Get the best overall VPN 2020
    Our #1 recommended VPN is the one we would choose if we were getting one: ExpressVPN. TechRadar readers get 3 extra months free when they sign up for a year. And you can also give it a try first with a 30-day money-back guarantee.
    View Deal

    Surfshark

    (Image credit: Surfshark)

    2. Surfshark

    One of the fastest swimmers in the VPN sea

    Number of servers: 1000+ | Server locations: 60+ | IP addresses: N/A | Maximum devices supported: Unlimited

    24 months

    Unlimited devices covered
    Generally fast connections
    Reasonable prices
    A bit basic
    Android app unstable at times

    Based in the British Virgin Islands, Surfshark has laid-back and playful branding. But when it comes to keeping you and your online identity secure, it’s all business.

    The basics are all in place for starters. So that includes OpenVPN UDP and TCP, IKEv2 security protocols, AES-256 encryption, and a kill switch ready to stop your details leaking if ever your connection fails. In addition, Surfshark boasts a private DNS and an extra security blanket via a double VPN hop. Not to mention a logging policy whereby only your email address and billing information are kept on record. It’s fast, too, whether you’re connecting to a US or UK server or somewhere further away – say in Australia and New Zealand. Handy if you’re trying to access your Netflix account from abroad.

    If you’re somebody who is easily bamboozled and, ultimately, put off by complicated menus and myriad options, Surfshark could be the best VPN for you. It keeps its interface completely stripped back and free from complication. All you’ll really see are options for ‘Quick connect’ and ‘All locations’, accompanied by a Settings icon, and nothing else at all really. Whether that level of detail (or lack thereof) is a boon or a drawback entirely depends on your perspective.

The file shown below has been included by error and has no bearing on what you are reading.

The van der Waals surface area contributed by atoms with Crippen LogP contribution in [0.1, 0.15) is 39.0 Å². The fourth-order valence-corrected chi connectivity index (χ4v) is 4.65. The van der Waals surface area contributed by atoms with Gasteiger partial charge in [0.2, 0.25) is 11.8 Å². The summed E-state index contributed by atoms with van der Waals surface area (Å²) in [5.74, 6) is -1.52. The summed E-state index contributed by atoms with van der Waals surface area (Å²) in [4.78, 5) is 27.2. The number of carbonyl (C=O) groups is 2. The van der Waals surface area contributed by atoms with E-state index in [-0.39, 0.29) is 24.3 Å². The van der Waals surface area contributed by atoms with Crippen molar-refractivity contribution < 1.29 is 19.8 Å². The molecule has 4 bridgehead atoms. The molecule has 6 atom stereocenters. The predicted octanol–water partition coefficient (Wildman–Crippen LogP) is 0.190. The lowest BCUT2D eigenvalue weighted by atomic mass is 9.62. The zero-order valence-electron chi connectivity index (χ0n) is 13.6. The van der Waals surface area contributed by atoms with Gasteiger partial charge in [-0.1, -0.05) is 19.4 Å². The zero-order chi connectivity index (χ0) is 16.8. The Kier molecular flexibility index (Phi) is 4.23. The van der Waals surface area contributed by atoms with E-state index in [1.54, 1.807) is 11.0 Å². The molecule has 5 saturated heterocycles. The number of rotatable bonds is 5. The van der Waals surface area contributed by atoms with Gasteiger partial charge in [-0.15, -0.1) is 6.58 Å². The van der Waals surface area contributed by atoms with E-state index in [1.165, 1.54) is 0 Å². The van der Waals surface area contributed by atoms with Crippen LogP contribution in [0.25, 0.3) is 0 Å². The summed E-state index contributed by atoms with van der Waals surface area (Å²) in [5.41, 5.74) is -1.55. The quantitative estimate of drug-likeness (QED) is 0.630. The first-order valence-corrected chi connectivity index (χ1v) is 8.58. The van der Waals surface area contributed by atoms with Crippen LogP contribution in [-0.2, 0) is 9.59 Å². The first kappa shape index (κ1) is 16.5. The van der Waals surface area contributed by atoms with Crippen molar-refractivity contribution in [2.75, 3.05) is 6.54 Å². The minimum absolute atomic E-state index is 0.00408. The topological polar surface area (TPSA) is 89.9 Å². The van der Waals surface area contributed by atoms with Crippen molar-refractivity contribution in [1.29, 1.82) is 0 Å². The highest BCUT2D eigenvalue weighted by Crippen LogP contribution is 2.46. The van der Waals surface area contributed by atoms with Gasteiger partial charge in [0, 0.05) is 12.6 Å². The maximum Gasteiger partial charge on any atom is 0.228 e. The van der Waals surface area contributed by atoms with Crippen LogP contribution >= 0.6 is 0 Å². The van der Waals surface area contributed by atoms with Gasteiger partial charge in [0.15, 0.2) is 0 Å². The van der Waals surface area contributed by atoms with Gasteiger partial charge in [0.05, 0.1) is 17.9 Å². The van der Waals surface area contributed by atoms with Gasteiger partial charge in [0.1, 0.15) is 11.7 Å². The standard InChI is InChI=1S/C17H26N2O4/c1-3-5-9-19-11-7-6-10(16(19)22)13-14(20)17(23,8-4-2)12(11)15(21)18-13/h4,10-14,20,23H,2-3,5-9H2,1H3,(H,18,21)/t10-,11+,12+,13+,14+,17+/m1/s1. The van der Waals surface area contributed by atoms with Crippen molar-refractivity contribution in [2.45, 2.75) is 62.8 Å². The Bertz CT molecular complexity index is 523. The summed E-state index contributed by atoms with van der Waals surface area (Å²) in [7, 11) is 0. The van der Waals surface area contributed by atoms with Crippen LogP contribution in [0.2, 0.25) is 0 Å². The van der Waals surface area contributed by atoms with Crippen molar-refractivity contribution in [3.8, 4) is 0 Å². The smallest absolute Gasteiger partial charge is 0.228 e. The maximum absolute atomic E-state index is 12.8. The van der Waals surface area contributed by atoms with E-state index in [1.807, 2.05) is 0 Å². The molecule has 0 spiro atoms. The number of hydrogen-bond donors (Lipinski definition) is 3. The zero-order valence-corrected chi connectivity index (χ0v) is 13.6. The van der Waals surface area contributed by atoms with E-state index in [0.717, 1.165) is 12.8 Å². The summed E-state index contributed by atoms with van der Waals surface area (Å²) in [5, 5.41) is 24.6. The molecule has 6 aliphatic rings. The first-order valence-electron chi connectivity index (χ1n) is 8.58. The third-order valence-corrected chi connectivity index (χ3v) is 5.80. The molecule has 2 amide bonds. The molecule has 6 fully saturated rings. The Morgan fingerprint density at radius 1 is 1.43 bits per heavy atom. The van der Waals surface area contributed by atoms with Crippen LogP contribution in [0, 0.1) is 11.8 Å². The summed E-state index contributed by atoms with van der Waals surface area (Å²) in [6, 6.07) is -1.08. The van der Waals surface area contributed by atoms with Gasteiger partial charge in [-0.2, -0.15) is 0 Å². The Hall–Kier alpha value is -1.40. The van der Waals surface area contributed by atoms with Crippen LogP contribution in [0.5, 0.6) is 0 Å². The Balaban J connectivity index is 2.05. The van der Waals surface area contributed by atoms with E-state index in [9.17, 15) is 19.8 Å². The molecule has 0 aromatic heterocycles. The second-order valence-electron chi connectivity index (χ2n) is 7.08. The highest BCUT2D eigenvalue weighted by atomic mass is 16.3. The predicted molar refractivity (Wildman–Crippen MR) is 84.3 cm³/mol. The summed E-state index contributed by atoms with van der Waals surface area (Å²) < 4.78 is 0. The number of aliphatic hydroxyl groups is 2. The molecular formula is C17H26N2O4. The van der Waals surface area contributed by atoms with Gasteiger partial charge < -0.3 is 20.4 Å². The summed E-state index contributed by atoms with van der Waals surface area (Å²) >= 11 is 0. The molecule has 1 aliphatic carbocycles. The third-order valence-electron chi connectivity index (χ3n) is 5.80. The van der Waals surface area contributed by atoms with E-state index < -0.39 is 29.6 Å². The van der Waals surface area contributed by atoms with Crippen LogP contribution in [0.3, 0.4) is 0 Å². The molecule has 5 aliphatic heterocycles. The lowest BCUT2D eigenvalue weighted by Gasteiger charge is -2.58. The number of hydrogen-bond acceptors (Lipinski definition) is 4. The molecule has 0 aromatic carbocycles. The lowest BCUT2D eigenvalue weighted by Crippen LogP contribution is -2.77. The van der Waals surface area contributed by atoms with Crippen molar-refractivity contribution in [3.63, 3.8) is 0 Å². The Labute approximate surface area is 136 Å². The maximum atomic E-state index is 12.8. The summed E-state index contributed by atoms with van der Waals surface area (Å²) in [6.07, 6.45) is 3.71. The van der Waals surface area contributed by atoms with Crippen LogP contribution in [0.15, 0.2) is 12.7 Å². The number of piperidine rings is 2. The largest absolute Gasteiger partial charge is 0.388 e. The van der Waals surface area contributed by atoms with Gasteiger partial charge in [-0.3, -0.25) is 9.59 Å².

One of our favorite things about this VPN service (other than the price) is the fact that your subscription covers an unlimited devices and services. So if you plan to use your VPN on your laptop, desktop (compatible with Windows, Mac and Linux), tablet, a couple of mobile phones (iOS and Android both covered) and Amazon Fire TV Stick for watching overseas TV, the one account will cover you on all of them simultaneously.

    Surfshark offers a 30-day money back guarantee, giving you plenty of time to give it a try before committing for a longer period. And even then, annual plans are very reasonably priced indeed.

    One of 2020’s best value VPNs
    While Surfshark loses out to Express when it comes to sheer all-round quality, security and support, Surfshark has bite when it comes to pricing. Subscribe to a longer plan and you can bring the monthly spend down to less than $2/£2.
    View Deal

    Hide My Ass web proxy

    (Image credit: Hide My Ass)

    3. Hide My Ass

    Private browsing via VPN or proxy server

    Hide My Ass offers a free web proxy service that’s very handy when you want to browse privately, but don’t have time or permission to download additional software or browser extensions. There are limitations – the premium software offers faster speeds, more secure encryption, and active malware protection – but for a quick bit of browsing, it’s a good option.